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Indonesian Rice Production: Policies And Realities

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  • Pantjar Simatupang
  • C. Peter Timmer

Abstract

Indonesian rice production grew rapidly between 1977 and 1982, but the self-sufficiency achieved in 1984 was short-lived. Growth declined gradually from about 1982, eventually stabilising at a low rate in the late 1990s. This paper discusses factors that have influenced these outcomes over the last five decades, in an attempt to inform policy makers interested in trying to restore self-sufficiency. The earlier experience showed that self-sufficiency was technically feasible, but also that its achievement was costly, both fiscally and in economic opportunities forgone. Little appears to have changed in this regard, and recent attempts to shift this cost to consumers by raising rice prices have increased poverty. We show that increases in rice production could best be achieved by rehabilitating irrigation infrastructure and revitalising research and extension activities. However, large investments by the government in rice should not be undertaken in the absence of thorough economic cost-benefit analysis.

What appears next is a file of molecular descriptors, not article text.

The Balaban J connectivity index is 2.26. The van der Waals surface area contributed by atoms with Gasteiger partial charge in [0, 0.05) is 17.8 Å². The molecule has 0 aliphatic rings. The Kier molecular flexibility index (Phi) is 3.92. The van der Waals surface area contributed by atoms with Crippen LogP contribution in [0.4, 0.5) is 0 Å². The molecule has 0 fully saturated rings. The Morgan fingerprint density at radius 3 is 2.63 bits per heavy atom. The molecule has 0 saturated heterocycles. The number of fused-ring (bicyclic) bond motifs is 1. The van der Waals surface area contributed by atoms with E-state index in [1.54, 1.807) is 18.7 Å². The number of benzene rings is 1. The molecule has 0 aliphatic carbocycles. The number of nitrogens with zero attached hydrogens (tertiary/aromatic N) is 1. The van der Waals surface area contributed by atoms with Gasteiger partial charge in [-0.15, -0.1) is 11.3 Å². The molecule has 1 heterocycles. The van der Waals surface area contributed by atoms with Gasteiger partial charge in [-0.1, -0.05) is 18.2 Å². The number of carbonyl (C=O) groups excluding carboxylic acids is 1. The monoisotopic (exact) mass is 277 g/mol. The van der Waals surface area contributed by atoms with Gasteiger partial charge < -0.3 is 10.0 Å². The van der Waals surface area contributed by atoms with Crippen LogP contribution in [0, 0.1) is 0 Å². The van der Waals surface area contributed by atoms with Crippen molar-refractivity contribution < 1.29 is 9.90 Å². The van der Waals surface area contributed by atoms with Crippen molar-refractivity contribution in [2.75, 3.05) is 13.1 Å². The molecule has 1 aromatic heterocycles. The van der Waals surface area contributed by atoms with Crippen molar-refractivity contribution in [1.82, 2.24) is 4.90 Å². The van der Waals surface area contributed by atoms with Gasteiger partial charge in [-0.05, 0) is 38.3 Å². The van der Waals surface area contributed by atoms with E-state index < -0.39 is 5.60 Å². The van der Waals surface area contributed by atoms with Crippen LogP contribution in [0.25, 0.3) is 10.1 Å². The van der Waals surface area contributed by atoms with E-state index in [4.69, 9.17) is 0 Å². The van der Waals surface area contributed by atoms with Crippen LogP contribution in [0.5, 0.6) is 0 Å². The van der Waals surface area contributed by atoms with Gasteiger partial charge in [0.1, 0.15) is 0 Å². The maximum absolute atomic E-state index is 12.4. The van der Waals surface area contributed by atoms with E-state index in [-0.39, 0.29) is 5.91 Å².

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Bibliographic Info

Article provided by Taylor & Francis Journals in its journal Bulletin of Indonesian Economic Studies.

Volume (Year): 44 (2008)
Issue (Month): 1 ()
Pages: 65-80

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Handle: RePEc:taf:bindes:v:44:y:2008:i:1:p:65-80

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Cited by:
  1. Oktaviani, Rina & Amaliah, Syarifah & Ringler, Claudia & Rosegrant, Mark W. & Sulser, Timothy B., 2011. "The impact of global climate change on the Indonesian economy:," IFPRI discussion papers 1148, International Food Policy Research Institute (IFPRI).
  2. World Bank, 2010. "Indonesia : Agriculture Public Expenditure Review 2010," World Bank Other Operational Studies 13069, The World Bank.

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